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I am trying to download the data of the research papers published by people in my university. What I would like to do is then to plot the geographical distribution of the authors, and see how it evolves as a function of time.

Do you have any suggestion on how to do this, in case it can be done? Thanks!

  • Do you have already have a list of papers, or is that what you are trying to collect? I think via a university, the tools from Thompson-Reuters or similar should have indexed affiliation. – philshem Nov 3 '14 at 8:29
  • I am trying to download data relative to all papers published by my university. I need only two types of information: the year of the paper and the location of the various contributors. Web of Science by Thomson Reuters let you download data for 10 articles at a time, with no information on the author locations. Did anybody try mining Google Scholar with scholar.py (icir.org/christian/scholar.html)? – albus_c Nov 3 '14 at 10:30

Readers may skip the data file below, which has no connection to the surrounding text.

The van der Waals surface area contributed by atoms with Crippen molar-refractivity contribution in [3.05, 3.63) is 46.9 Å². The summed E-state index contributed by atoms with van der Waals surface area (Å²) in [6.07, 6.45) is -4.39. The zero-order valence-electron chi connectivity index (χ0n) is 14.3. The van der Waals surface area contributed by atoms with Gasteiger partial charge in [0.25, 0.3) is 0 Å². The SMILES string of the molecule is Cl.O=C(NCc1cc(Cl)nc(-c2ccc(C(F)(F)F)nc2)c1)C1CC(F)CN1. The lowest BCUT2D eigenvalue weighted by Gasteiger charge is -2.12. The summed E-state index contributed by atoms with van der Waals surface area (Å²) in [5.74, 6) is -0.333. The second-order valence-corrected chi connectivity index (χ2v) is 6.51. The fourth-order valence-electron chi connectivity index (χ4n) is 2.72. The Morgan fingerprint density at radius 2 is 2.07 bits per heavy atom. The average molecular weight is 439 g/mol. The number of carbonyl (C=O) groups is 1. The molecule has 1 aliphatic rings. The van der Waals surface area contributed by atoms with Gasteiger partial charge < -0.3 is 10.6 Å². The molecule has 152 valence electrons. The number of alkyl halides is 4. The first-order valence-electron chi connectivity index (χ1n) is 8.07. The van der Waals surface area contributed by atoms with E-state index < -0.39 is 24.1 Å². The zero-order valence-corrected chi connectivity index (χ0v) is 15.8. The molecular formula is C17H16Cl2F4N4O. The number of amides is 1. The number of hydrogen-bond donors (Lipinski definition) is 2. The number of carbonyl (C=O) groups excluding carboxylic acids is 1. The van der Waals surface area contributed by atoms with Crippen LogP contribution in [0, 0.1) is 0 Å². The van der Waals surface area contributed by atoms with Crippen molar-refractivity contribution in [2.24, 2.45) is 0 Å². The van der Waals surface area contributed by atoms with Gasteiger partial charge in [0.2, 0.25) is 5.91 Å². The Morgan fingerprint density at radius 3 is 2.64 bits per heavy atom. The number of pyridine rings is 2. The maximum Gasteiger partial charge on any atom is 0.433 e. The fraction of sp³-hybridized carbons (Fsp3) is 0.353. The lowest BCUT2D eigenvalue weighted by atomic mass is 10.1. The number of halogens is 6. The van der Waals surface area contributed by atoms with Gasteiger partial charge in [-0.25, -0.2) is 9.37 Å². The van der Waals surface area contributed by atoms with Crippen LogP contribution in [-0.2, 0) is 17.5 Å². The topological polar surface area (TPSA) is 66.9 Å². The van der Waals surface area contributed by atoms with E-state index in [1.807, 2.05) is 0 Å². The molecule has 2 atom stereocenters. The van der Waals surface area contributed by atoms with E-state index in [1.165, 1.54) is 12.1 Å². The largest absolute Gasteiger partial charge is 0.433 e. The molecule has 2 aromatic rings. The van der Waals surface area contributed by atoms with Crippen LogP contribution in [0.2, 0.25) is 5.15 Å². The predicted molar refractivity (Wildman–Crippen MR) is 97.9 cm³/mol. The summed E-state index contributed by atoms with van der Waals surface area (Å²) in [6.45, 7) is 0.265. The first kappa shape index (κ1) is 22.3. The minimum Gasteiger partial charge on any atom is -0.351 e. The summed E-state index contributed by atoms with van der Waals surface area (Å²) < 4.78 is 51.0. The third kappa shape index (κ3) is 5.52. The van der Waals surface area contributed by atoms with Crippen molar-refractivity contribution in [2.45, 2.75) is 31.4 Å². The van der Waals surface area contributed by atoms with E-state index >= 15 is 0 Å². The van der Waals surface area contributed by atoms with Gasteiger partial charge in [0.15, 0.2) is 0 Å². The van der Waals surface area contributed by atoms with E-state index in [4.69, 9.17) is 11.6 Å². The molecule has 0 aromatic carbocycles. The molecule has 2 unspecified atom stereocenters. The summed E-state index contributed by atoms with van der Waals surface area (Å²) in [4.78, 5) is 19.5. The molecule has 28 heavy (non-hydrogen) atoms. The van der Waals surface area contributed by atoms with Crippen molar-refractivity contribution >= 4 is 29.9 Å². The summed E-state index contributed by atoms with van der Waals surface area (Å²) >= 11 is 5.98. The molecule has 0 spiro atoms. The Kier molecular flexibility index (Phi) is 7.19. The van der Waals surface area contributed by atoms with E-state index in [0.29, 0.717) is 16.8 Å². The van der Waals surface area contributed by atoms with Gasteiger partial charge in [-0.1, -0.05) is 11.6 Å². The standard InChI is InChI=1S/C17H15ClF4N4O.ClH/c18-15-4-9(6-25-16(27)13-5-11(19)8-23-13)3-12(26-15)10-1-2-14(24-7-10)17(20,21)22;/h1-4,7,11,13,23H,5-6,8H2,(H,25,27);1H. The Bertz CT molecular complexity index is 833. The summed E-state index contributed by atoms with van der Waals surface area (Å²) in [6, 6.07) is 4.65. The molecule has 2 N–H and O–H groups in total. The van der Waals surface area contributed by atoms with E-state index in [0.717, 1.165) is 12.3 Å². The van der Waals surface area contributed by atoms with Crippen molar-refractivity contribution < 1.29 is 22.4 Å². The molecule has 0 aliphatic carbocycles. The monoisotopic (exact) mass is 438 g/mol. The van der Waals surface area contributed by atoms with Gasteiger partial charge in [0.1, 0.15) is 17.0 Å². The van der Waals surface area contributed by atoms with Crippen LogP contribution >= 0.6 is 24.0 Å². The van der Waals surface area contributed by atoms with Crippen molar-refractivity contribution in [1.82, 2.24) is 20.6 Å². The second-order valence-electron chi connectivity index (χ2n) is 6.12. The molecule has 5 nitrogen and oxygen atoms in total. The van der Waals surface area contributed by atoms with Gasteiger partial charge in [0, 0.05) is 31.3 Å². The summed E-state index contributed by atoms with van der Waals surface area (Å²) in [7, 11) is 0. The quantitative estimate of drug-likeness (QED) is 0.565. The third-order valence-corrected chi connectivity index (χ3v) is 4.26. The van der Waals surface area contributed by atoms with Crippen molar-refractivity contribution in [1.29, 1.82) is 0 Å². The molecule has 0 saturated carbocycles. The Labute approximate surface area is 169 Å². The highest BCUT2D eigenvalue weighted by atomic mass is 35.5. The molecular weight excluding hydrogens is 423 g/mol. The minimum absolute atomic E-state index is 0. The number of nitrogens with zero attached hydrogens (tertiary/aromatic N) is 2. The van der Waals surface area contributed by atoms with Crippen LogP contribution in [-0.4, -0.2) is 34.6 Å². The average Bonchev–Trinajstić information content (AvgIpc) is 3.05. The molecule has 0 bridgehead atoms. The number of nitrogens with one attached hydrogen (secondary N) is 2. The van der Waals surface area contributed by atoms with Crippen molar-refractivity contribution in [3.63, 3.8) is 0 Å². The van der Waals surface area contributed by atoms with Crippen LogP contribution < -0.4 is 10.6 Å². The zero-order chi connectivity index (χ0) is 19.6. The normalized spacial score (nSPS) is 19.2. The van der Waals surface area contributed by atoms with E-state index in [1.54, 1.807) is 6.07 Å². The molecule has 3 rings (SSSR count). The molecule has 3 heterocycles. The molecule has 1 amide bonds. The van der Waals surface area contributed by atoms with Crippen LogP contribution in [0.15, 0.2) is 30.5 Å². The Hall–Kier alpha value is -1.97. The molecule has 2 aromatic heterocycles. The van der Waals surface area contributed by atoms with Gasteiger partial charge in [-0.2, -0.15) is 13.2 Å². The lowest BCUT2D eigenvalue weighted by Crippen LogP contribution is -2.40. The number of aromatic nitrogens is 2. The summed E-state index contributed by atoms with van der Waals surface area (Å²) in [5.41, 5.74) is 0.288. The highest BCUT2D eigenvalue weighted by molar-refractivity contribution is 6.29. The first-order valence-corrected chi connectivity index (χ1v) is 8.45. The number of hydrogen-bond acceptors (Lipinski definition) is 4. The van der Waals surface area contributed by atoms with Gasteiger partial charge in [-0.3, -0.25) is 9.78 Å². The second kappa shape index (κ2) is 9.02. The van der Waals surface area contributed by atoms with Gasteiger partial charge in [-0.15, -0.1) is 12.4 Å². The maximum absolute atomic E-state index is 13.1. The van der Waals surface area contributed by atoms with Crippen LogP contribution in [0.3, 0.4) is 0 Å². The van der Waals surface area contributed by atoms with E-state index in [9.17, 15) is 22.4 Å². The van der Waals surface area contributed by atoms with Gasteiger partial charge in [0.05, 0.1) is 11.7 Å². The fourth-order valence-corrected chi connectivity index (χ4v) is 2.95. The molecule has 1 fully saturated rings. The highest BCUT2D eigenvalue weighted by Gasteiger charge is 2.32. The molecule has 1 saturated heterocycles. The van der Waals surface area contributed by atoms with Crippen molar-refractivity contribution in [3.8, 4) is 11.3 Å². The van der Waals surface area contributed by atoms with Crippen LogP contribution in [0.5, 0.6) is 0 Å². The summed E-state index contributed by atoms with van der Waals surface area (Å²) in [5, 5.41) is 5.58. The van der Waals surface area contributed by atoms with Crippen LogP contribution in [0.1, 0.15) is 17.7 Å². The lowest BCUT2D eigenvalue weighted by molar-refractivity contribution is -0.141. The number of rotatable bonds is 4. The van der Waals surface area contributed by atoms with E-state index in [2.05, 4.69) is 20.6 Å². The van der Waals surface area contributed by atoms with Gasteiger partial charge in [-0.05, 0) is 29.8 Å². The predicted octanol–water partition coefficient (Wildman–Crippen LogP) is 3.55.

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Many of the bibliographic databases offer APIs, but they might not be 100% open. Typically, you can't get access to the ones that charge for access unless your institution has a subscription to the service.

I know that link-only answers are bad, but the problem is that policies change over time, and the folks at MIT libraries has a rather long list of bibiometric APIs and info about how open they are, which I assume they'd maintain/update over time:

For your purposes, I'd avoid the subject specific ones (pubmed, arXiv) or publisher specific ones, and look to JSTOR Data for Research or Web of Science (the one run by Thomspon-Reuters).

As you're interested in tracking by people, I'd like to recommend ORCID, but it requires your faculty registering with them and acknowledging their papers, so they don't mis-attribute papers because of similar names.

  • Thanks! I wrote to the people at JSTOR asking if they could send me the data I'm looking for (on their website, the maximum number of results per search is 1000). – albus_c Nov 4 '14 at 8:50

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